Gartner is like everyone else when it comes to Web marketing ploys, such as pop-up ads and serial browser launches to "trap" users: The first reaction is that of annoyance.
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"Spam King" leads new trend in annoying promotions
Such Web marketing tactics can boost the traffic volumes of affiliates, but the visitors will likely be of low quality. Since advertisers charge per thousand impressions, advertising on such sites will become more expensive while it also becomes less effective.
E-commerce vendors should consider such techniques within the larger context of how they want to disseminate their brands. That means vendors should consider how people get to their sites as well as the number of people who get there (that is, the raw traffic volumes). Effective Web selling comes from fine-tuning a host of factors rather than adding gimmicks.
Finally, customers will judge the enterprise by their experience on its Web site. If the enterprise wants people to value the relationship, it must allow them to control the relationship and the interaction.
In general, Gartner believes that Web advertising will become less effective. The impact of the advertising tactics often depends on customers' connection speeds. For two reasons, those methods work less effectively with low-speed users, who will continue to outnumber broadband users until 2005.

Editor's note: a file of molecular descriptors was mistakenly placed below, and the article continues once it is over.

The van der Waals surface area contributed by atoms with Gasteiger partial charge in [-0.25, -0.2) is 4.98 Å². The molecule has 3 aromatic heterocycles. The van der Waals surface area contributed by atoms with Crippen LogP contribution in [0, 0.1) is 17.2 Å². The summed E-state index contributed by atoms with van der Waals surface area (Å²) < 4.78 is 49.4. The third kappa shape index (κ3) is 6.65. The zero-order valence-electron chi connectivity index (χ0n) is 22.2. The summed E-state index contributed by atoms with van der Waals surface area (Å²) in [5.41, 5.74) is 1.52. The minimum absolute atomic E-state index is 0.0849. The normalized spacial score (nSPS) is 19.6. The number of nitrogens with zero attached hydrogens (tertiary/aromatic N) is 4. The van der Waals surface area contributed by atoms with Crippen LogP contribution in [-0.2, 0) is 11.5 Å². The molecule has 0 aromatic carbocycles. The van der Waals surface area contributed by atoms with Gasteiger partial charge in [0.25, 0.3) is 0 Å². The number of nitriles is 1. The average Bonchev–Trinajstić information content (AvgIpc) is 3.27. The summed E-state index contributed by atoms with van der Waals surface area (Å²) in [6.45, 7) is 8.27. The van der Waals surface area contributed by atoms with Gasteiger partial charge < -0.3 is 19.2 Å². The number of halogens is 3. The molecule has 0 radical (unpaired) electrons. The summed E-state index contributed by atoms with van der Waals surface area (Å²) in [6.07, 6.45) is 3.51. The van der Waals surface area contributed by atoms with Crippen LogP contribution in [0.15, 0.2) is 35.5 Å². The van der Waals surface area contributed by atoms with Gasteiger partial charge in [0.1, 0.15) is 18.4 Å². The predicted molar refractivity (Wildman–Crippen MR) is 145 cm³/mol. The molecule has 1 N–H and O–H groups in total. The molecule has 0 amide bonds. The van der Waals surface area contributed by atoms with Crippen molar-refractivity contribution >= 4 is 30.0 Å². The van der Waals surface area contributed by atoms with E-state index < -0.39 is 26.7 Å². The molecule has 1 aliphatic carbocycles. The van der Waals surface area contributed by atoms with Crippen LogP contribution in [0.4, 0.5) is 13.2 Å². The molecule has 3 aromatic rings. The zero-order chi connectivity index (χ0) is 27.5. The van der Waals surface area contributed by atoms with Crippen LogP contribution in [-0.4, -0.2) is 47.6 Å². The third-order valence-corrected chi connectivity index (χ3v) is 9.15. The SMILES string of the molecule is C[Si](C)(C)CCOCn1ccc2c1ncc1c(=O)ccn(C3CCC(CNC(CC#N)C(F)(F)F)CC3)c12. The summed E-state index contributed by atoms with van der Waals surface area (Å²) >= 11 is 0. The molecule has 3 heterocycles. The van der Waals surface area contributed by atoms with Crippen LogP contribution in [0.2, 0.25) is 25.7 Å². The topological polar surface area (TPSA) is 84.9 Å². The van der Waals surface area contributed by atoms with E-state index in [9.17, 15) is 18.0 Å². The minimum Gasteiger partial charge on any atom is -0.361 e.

First, the download time associated with each new browser window will inconvenience the low-speed user particularly. Second, low-speed users have the opportunity to close the new window before it fully loads, thus bypassing the message. Broadband users will not be able to react before the full content loads, but serial browser launches could drop users into an infinite loop that only a system reboot could solve. That would not elicit the user's goodwill.
Low-quality Web advertisements for markets with low differentiation will likely sport more of these tactics. Unfortunately for mainstream businesses, this trend marks the beginning of the end for quality Web-based advertising, since audiences will become less responsive to all online advertising--if that is possible.
(For related commentary on maximizing the impact of banner ads, see TechRepublic.com--free registration required.)
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